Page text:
September 27, 2016
From Washington, this is VOA news. I'm David DeForest reporting.
Aid workers in the Syrian city of Aleppo say Syria and Russian planes Monday stepped up their bombing campaign on rebel-held parts of the city. They say nearly 100 people have been killed.
U.S. Secretary of State John Kerry said the Syrian government and its Russian allies, in his words, "seem intent on taking Aleppo and destroying it in the process."
The onslaught on Aleppo triggered a flurry of accusations Sunday at an emergency session of the U.N. Security Council.
A Kremlin spokesman denounced U.S. and British accusations of complicity in the destruction of Aleppo.
A peace agreement between Colombia's government and the national guerrilla movement known as the FARC has been signed.
Numerous heads of state and foreign ministers including U.S. Secretary of State John Kerry attended the signing ceremony in Cartagena.
Before the signing, Kerry said an agreement is something the U.S. government cares a good deal about.
"We care about the stability. We care about ending the violence. We care about building the capacity of Colombia itself to continue to contribute to the stability of the hemisphere."
Colombians will render a final verdict on the agreement in a nationwide referendum October 2.
The stage is set for a televised debate between U.S. presidential candidates, Hillary Clinton and Donald Trump.
The event will be held at Hofstra University outside of New York City about an hour from now.
Some television industry officials are predicting a record 100 million people will watch Monday's debate. Two more debates are scheduled in October.
The two candidates are locked in a tight national contest, with political surveys showing Hillary Clinton with a slight edge.
This is VOA news.
The Federal Bureau of Investigation says violent crime in the U.S. increased by 3.9 percent last year, including a nearly 11 percent jump in the number of murders. FBI officials point out that the number of crimes are still far below what it was in the 1990s when crime peaked.
Japan warned China Monday not to send fighter jets over a disputed territory in the East China Sea.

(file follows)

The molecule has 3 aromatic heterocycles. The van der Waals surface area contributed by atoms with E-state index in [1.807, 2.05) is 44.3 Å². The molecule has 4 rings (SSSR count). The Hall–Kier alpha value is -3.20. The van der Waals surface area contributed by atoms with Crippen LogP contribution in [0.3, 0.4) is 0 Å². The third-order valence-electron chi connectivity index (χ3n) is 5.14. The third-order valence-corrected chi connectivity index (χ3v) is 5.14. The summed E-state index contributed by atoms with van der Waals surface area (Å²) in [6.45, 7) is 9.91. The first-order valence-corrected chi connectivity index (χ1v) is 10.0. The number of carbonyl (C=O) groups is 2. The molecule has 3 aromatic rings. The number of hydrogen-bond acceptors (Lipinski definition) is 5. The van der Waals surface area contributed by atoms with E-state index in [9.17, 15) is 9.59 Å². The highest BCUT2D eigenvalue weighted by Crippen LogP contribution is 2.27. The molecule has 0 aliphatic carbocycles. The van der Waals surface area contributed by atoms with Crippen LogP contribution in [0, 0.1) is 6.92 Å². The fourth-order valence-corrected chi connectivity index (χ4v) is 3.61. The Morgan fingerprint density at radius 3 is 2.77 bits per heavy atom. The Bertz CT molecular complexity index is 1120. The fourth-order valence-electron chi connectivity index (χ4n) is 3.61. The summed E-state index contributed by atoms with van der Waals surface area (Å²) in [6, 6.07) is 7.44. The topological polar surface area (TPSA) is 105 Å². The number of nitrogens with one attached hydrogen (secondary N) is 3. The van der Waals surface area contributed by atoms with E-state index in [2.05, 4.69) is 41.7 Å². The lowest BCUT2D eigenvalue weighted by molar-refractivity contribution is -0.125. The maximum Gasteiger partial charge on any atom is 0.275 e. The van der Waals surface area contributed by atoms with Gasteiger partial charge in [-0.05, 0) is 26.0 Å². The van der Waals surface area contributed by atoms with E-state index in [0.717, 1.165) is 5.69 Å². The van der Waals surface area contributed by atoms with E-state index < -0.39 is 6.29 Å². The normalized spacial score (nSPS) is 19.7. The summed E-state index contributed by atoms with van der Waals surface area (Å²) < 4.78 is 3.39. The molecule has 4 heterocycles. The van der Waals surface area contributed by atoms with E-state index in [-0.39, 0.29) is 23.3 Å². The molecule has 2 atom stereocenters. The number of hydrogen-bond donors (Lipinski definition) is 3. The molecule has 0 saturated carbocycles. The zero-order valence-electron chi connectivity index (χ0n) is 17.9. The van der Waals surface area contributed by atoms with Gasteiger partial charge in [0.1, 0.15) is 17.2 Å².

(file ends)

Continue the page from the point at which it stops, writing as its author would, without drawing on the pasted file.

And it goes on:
Chief Cabinet Secretary Yoshihide Suga told reporters that Japan is watching Chinese military activity and will defend its territory.
On Sunday, China sent warplanes over the Miyako Strait, east of the Japanese-controlled Senkaku islands, which China claims. Chinese officials say about 40 aircraft were involved in the maneuver.
Japan said the Chinese aircraft did not violate its airspace, but that it was the first time Chinese fighter jets had flown over the strait.
The United States and South Korea conducted naval exercises Monday.
An American ship equipped for both anti-aircraft and anti-submarine warfare joined South Korean destroyers, submarines, helicopters and aircraft in a maritime operation in the East Sea.
An international team of scientists has identified a new strain of "superbug" that has made people sick in Denmark. The bacteria is being linked to the routine use of antibiotics in livestock. VOA's Jessica Berman reports.
Researchers have traced the staph bacteria, which is resistant to several antibiotics and can be fatal to chickens.
The specific bacteria is not found in Denmark. But researchers say the people likely got sick from it after eating or handling imported chickens.
The latest findings, published in the journal Clinical Infectious Diseases, demonstrate that this poultry-associated strain may be more easily transmitted from meat to people.
Jessica Berman, Washington.
Former South Sudan First Vice President Riek Machar has called for an armed struggle against the government of President Salva Kiir. That call may signal the renewal of the country's civil war.
Demonstrators gathered in central Krakow Sunday to protest Polish government plans to ban abortion. Lawmakers Friday turned down efforts to loosen abortion laws in Poland.
The attorney general of the Mexican state of Michoacán said a priest has been found dead. That becomes the third cleric to be kidnapped and killed in the country within a week.
Authorities say José Alfredo López Guillén, who had been missing since late Monday, was found dead on a highway.
Autopsy results indicated the priest was likely killed five days before his body was found.
In Washington, I'm David DeForest.
That's the latest world news from VOA.